The price of the British pound has recently collapsed, causing uncertainty for a large number of investors, and a number of them seem to have chosen Bitcoin (BTC) as a safe haven. On September 26 in particular, trading volumes on the GBP/BTC pair literally exploded. What does this mean, and will it happen on a larger scale?
The pound fell to an all-time low
The market conjunctions had a particularly heavy impact on the British pound, which faces significant medium-term volatility risks and which hit its all-time low last week: in 15 days, the pound fell by 9%.
The GBP/USD exchange rate also reached its lowest peak on September 26, when it posted $1.0350 in the Asian session, reminiscent of the brief crash of 1985. For information, over the past 40 years, the value of the GBP average only fluctuated between $1.50 and $2.
The new British Prime Minister, Liz Truss, will therefore have to face many market uncertainties and reassure her compatriots, although the latter no longer seem to trust the measures taken by their government, as highlighted by Fiona Cincotta, the analyst at City Index:
Market reactions show that investors have lost confidence in the government’s approach, creating a level of volatility that puts the pound on par with some emerging market pairs.
Consequently, a portion of English citizens are looking to switch to another value, and it seems that Bitcoin (BTC) has emerged as a top choice. Indeed, as James Butterfill, the director of research at CoinShares, pointed out, GBP/BTC trading volumes literally exploded.
Surprising information, the choice of this asset contrasts with gold, a metal yet recognized as the benchmark for secure investments, which has seen a significant drop in interest from investors, as noted by an analyst from Messari:
Compared to the previous 30 days, trading volumes on the GBP/BTC pair increased by 878.11%. If we compare these data to those of the previous year, this constitutes a colossal increase of around 1,431.76%.
Indeed, on the same day, the volume processed exceeded 881 million dollars, while the average for the latter was around 70 million dollars over the last two years.
Beyond Bitcoin’s store of value
It should be noted, however, that the brutality with which the pound fell was unexpected and unusual, creating de facto arbitrage opportunities and price differences between the exchanges. For example, we can see a spike in trading volume when the BTC/GBP pair’s discount was at its steepest:
However, this explanation explains only a marginal part of trading volumes, as Messari’s report points out:
“As these individuals in the UK and EU see the value of their currency plummeting, they are effectively selling the Pound and Euro for Bitcoins. If this was just a trade to capture volatility, we would have seen similar spikes in May 2021 and certainly March 2020.”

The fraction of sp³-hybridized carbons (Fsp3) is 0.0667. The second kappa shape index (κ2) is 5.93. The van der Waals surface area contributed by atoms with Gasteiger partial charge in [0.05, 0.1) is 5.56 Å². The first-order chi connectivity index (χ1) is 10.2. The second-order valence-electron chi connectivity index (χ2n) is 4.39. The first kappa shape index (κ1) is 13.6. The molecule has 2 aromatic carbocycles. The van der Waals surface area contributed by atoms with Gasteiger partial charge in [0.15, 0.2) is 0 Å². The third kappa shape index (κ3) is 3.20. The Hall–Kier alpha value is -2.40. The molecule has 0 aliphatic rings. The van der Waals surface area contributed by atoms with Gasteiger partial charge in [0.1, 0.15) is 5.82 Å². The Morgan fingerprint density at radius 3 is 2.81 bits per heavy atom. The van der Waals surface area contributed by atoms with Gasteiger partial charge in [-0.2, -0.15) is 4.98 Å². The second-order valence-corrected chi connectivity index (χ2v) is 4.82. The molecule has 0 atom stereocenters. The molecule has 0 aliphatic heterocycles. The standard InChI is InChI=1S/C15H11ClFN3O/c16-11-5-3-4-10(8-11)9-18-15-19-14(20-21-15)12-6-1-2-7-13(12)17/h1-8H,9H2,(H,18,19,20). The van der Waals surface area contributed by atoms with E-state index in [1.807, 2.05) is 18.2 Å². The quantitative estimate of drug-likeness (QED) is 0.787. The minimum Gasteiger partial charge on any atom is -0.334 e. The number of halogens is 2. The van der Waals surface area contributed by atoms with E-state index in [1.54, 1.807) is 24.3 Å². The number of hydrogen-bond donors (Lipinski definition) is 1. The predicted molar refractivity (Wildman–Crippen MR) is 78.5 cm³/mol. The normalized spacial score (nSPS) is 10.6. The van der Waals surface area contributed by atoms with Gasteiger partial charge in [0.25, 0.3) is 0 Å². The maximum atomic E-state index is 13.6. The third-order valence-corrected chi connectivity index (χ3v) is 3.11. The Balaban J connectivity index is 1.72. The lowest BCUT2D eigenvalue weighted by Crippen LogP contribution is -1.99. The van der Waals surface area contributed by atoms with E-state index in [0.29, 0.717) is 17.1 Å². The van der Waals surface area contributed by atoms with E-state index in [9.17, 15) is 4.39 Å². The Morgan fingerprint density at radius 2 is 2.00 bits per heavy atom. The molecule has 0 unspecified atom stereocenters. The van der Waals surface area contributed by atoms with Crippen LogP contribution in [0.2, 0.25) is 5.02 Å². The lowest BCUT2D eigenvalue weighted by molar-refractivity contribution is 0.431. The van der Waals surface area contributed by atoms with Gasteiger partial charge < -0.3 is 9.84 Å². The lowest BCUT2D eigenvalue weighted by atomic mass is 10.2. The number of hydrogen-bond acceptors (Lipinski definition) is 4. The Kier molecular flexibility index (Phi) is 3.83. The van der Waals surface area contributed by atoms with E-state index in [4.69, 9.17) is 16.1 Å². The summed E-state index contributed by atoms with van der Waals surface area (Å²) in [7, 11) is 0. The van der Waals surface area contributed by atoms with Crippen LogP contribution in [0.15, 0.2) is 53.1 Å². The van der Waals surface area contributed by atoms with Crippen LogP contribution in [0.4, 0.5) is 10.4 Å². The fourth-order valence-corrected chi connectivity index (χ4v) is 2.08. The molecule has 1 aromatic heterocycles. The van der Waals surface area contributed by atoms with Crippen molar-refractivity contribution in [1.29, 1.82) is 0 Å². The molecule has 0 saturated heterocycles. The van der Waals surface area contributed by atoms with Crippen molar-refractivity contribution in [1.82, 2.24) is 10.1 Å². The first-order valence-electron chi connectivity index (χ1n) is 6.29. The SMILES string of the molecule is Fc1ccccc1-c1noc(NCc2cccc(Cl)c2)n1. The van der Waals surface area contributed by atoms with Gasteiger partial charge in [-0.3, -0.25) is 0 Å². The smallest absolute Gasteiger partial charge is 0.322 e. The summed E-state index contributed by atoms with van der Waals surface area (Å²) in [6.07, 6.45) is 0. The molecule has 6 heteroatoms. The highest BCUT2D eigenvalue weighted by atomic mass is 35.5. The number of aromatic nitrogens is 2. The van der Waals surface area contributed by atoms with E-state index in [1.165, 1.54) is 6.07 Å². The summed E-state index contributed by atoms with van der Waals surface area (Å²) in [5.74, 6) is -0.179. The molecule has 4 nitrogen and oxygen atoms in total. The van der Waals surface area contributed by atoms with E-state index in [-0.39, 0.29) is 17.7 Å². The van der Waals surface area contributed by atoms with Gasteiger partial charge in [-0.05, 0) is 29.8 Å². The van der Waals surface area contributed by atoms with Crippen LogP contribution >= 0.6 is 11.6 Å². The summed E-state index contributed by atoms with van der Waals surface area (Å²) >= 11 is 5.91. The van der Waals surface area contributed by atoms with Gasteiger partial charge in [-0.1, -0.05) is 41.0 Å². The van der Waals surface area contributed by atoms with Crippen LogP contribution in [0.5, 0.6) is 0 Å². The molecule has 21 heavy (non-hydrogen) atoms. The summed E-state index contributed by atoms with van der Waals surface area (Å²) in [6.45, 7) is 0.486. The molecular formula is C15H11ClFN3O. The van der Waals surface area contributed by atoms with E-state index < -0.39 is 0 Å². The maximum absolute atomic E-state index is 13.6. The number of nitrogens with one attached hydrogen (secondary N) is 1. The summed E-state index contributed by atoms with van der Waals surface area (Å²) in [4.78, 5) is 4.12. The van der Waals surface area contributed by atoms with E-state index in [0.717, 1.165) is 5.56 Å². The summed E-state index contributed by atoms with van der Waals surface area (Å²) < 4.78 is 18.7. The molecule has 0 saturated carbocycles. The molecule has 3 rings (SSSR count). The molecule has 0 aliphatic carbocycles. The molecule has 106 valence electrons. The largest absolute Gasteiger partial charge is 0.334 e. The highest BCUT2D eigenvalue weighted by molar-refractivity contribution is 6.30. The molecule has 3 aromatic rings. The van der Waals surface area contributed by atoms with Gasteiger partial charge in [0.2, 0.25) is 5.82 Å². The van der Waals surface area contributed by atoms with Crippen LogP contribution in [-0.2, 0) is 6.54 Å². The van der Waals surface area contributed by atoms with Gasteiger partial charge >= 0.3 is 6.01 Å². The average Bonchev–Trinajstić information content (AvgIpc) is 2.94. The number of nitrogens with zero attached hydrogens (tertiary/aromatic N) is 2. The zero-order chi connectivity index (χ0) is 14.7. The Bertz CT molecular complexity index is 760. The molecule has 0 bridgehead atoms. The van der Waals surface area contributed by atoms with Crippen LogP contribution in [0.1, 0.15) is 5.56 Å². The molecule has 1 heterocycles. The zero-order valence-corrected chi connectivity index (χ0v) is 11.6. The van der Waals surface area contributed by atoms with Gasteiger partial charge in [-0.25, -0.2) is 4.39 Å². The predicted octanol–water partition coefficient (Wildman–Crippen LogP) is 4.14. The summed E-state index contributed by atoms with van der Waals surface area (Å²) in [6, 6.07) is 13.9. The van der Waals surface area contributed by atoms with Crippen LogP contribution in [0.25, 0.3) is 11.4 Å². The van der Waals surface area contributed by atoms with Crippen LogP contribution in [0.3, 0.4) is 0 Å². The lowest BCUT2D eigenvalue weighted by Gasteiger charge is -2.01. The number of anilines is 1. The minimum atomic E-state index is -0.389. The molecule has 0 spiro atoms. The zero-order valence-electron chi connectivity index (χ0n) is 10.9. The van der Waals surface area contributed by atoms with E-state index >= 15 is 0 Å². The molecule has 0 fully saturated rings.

In sum, investors have massively dumped their sterling and historical stores of value in favor of Bitcoin. However, Bitcoin may not become a benchmark store of value for at least a few years, with Bitcoin still having a lot of work to do for wider adoption. But this could be the first domino to fall in this direction.
While the US dollar continues to prove its supremacy, as demonstrated by the evolution of the DXY index, the British and European markets are more than ever in a phase of great uncertainty, in particular because of galloping inflation and the increase in energy, which is obviously to be compared with the Russian-Ukrainian conflict which has recently escalated again.
Indeed, as The Block’s correlation matrix proves, Bitcoin and Ether (ETH) are intrinsically linked to the evolution of financial markets. A correlation of 1 means a very strong relationship between the prices concerned, a correlation of 0 means no relationship between 2 prices, and finally, a correlation of -1 means an almost opposite evolution.
As the table below proves, the 2 largest cryptocurrencies on the market are highly correlated with the main global financial market indices.
For the time being, the course of the pound sterling has risen thanks to an intervention by the Bank of England, which had to make purchases on the bond market, which had a downward effect in the short term, but which ultimately able to restore confidence – temporarily – to investors.
According to Kristalina Georgieva, the head of the International Monetary Fund (IMF), the Bank of England reacted “quickly and very appropriately“, in contrast to the scathing judgment of the IMF on the first plan proposed by the government of Liz Truss on September 23, which notably reported a tax cut for the richest over the next two years to the tune of 172 billion dollars, an idea since abandoned.
Either way, the next few months should prove to us whether Bitcoin will be able to find interest as a store of value among investors, given the current state of the international financial market, which also has to deal with risks. The bankruptcy of Credit Suisse.